Here are five compelling stats that you’ll want to consider as you develop and manage your mentorship programs, according to an Olivet Nazarene University study.
54% Claim That They Don’t Currently Have a Mentor
This statistic is concerning, as 76% of those individuals who do have a mentor view their mentoring relationship as being important to their overall success.
Mentors, especially those who are within the same industry as their mentees, help their mentees better understand how to navigate long-term career paths and trajectories. And that inspires those mentees to be more productive and engaged at work on a daily and long-term basis, which also boosts overall organizational performance. Furthermore, mentors are critical to engaging and retaining Millennials.
61% Say Their Mentor-Mentee Relationships Developed Naturally
While your HR and L&D departments can develop more formal and compulsory mentorship programs, you might want, instead, to focus your efforts on offering additional support and resources to those mentor-mentee relationships that naturally develop.
Instead of focusing on assigning mentor-mentee participants and pairings, for instance, focus on developing resources that existing mentor-mentee pairings can use to take advantage of their relationship.
Fifty-nine percent of respondents also claimed that they don’t work toward formal goals and that their interactions are “casual and loose.” So, develop resources that mentor-mentee pairs can use to formulate official goals and to track their progress toward those goals amongst themselves.
41% of Mentees Claim That It’s Difficult to Get Time with Their Mentor
Offer mentor-mentee pairings tools that help them easily schedule time together. Offer them access to cloud-based calendar scheduling tools, as well as virtual communications tools, so that they can connect virtually if needed.
Currently, mentors and mentees barely meet in person once a month and only spend around 4 hours per month together. To maximize the effectiveness of your mentorship programs, make it easy for participants to connect and schedule time with one another.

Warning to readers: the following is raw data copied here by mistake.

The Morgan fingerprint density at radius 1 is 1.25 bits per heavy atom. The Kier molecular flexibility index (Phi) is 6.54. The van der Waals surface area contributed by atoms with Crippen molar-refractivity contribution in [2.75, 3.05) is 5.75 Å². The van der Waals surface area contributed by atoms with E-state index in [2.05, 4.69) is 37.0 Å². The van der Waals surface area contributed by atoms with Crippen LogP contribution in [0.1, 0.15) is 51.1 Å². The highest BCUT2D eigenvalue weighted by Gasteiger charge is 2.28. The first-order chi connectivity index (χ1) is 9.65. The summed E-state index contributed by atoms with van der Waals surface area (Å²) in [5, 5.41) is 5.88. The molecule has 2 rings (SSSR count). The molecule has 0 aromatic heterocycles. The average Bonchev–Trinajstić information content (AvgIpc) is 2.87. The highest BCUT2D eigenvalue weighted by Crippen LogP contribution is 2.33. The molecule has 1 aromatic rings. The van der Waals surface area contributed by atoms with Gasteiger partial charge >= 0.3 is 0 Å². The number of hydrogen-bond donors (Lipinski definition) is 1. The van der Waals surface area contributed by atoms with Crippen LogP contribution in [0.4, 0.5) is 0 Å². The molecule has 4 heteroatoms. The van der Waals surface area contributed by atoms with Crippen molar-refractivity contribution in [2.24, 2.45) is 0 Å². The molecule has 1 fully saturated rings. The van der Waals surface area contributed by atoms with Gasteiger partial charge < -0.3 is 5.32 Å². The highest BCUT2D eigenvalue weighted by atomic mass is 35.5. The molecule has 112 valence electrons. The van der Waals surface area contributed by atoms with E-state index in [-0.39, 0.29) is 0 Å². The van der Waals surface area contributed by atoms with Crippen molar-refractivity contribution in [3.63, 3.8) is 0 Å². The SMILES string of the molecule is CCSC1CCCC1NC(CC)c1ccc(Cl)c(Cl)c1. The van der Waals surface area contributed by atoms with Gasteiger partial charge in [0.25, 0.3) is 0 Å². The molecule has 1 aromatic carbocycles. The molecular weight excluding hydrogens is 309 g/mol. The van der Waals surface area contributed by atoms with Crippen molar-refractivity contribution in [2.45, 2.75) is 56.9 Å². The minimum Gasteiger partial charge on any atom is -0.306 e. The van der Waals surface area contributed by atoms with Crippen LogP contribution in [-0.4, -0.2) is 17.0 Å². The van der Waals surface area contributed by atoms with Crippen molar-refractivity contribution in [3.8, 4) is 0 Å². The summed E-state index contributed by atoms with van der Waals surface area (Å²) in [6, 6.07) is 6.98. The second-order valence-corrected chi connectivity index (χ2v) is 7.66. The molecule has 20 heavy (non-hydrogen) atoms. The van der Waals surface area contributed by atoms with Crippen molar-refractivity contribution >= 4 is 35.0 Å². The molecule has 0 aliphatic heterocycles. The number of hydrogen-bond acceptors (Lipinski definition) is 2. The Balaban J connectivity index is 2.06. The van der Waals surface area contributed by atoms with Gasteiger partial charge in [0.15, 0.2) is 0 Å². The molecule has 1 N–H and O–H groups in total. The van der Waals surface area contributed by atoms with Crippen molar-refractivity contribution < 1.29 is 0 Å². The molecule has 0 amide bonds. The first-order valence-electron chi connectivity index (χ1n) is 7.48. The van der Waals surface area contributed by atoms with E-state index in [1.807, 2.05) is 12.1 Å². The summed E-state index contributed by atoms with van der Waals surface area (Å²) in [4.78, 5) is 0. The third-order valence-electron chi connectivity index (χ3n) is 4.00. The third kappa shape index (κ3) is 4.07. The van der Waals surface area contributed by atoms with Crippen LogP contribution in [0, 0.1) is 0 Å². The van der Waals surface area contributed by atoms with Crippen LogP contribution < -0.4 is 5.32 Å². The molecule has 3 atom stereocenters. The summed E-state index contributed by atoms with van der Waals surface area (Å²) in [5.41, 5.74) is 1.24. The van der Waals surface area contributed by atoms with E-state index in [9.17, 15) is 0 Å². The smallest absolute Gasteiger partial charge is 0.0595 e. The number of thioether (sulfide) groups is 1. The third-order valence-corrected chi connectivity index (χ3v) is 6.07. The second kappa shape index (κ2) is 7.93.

Average Length of Mentor-Mentee Relationships Is Around 3.3 Years
Mentor-mentee relationships could last longer if they lasted when mentees switch jobs. Currently, 66% of respondents claimed that their relationships with their mentors don’t last when they switch jobs.
While there could be multiple factors contributing to this, if you want these mentor-mentee relationships to last longer, work to establish ways that mentor-mentee pairings can continue to connect with each other and track career progress once they acquire new jobs.
67% Claim That Their Mentor Did Not Also Manage Them
When supporting mentor-mentee relationships and developing and managing mentorship programs, it’s important to closely monitor pairings that involve managers who mentor the employees they also oversee.
Managers—especially bad managers and ill-trained managers—are consistently found to be the leading cause of stress inside the workplace. So, ensure mentees aren’t paired with a manager who also stresses them out. As you develop and manage your mentorship programs, keep the above statistics in mind if you want them to be successful.